Four pen samples

Here they all are side-by-side. You can see that the Crayola is darker and richer than the Target, and the Art+Style has the inconsistency of a brush (which can be an asset if you know how to work it). The last one in the row is a Tombow Dual Brush pen; they’re one of the more popular options for handlettering. But as you can see, the line doesn’t get anywhere near as thick as these new pens (though it does look much more smooth). The Tombow would be better than any of these new markers for smaller-scale work, or tighter spaces.

I’ve been working on more fonts using my handlettering — as always, they’re up on my Behance page if you want to check them out. 🙂

New art toys: watercolor gel crayons

I’ve been upping my art lately, now that I have a permanent home where I can unpack all of my supplies, and a nice big desk with good lighting to work at.

The other day at Target, I spotted a product that baffled me, so I had to check it out:

watercolor gel crayons

Watercolor gel crayons? What the heck are those? The instructions on the box make it seem simple enough, and they were less than four dollars, so why not give ’em a shot?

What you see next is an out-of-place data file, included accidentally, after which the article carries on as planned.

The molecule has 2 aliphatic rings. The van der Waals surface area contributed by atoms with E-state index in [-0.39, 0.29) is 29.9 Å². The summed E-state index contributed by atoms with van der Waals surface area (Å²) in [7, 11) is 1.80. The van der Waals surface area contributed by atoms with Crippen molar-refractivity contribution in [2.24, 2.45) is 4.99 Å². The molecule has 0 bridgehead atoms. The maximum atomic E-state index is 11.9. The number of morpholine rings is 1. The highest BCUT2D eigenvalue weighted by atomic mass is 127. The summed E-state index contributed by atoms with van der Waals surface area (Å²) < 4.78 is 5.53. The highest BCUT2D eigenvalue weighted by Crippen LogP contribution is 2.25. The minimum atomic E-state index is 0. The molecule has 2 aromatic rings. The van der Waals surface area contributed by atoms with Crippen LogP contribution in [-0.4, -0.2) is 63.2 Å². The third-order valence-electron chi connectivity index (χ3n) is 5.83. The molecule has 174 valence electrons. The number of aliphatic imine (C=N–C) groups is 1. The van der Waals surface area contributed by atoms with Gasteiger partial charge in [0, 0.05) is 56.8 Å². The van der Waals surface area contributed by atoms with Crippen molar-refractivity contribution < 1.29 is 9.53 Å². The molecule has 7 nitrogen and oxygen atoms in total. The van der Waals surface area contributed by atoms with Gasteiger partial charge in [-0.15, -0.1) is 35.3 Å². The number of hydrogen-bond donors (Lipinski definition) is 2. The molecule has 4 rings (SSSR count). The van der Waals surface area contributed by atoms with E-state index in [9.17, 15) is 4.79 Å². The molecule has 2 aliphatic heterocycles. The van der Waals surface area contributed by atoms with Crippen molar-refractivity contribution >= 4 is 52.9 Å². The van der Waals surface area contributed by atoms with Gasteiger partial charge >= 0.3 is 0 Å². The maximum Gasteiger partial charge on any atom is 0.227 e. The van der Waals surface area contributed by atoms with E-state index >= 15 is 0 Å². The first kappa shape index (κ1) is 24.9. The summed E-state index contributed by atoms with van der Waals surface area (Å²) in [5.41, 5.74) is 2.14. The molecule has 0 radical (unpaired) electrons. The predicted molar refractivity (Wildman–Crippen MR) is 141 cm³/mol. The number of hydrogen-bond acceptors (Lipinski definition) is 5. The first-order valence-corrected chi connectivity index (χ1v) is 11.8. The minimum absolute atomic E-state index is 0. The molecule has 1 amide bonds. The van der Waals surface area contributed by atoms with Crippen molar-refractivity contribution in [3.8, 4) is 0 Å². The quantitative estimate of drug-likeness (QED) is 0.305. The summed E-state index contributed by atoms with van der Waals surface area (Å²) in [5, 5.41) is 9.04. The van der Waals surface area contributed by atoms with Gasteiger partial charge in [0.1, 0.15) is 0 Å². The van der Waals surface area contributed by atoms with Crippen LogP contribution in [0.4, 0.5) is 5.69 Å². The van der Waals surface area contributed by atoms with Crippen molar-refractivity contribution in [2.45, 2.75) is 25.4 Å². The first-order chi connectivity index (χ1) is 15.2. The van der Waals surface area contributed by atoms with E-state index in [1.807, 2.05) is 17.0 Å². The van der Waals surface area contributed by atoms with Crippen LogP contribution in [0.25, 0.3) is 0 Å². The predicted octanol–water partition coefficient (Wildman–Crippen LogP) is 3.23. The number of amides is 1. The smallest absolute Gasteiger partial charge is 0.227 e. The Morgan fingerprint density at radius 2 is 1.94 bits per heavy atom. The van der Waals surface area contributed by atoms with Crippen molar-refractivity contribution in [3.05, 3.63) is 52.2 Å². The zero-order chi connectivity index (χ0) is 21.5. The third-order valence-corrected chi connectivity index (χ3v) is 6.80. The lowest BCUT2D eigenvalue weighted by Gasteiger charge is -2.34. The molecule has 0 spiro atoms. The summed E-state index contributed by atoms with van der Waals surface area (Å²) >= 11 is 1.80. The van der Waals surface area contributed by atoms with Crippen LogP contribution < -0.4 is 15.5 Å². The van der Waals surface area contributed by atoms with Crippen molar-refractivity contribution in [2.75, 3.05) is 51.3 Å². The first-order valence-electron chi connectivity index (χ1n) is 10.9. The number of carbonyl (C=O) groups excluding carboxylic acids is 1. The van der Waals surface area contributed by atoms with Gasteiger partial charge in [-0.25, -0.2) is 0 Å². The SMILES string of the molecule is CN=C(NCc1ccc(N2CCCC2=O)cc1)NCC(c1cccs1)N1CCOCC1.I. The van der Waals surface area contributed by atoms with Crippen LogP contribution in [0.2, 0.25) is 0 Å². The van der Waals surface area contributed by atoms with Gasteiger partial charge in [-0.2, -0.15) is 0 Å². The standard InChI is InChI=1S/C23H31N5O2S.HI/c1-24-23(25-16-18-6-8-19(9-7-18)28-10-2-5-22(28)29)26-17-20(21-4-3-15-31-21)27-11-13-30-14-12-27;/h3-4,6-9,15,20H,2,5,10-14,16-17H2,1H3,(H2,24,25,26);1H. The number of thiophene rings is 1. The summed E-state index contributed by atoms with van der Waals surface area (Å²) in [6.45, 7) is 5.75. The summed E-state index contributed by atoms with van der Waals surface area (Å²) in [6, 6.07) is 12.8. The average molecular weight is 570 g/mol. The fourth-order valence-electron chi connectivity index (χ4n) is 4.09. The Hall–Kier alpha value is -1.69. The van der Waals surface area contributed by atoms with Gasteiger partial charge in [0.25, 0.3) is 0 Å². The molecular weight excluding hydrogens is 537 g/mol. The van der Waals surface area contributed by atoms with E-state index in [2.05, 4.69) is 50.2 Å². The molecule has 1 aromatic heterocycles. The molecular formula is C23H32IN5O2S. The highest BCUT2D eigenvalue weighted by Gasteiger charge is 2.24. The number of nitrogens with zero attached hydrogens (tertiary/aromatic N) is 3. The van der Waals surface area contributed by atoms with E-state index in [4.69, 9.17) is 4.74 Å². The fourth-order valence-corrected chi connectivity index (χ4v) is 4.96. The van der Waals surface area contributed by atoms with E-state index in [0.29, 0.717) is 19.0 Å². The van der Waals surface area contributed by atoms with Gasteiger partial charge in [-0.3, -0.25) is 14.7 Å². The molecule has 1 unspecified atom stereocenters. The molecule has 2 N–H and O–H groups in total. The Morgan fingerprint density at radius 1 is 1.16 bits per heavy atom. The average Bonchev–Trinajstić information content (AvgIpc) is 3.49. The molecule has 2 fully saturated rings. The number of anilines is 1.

The tips are rounded and kind of waxy-ish looking, and you can push more out by twisting the base.

watercolor crayons close-up

So, what to color? I decided to just do a version of a recent Holiday Doodle, wherein a beaver had a beer. I just thought the beaver was cute. So I roughly drew him out in pencil on plain old copy paper (my instinct there was to write “typing paper,” which is a hallmark of my age). Then I used my light box to draw him in fine point Sharpie on watercolor paper.

(My light box is this one, and it’s fantastic. Super thin, flat all the way across, and a nice, bright light. I highly recommend.)

sketch and Sharpie copy

I waited a couple of minutes to make sure the Sharpie was dry (it’s waterproof when it’s dry, which makes it perfect if you want to draw something and then color it in with watercolors). Then I used the brown crayon and drew in the areas where I’d want the color to be the darkest.

watercolor crayon rough use

It certainly goes on like a crayon, especially on the rough surface of watercolor paper.

I used a water brush (love the heck out of these things too — no more cup full of dingy water) and wet the crayon, brushing it around. It stayed darker in the areas I scribbled, and I was able to fade the color away pretty easily.

watercolor crayons in action

I did find that you never really get rid of the original crayon-ish marks, no matter how much you scrub at them with your wet brush. But if you’re okay with that look, then these are a really quick and easy way to get painting with watercolors without all of the setup. A filled water brush, a folded paper towel, and these crayons, and you’re good to go.

watercolor crayon test painting

Next time, I think I’ll try coloring on another piece of paper, then rubbing my wet brush in it to pick up the color. That should avoid the crayon-looking marks, although I worry that the color wouldn’t be as vibrant.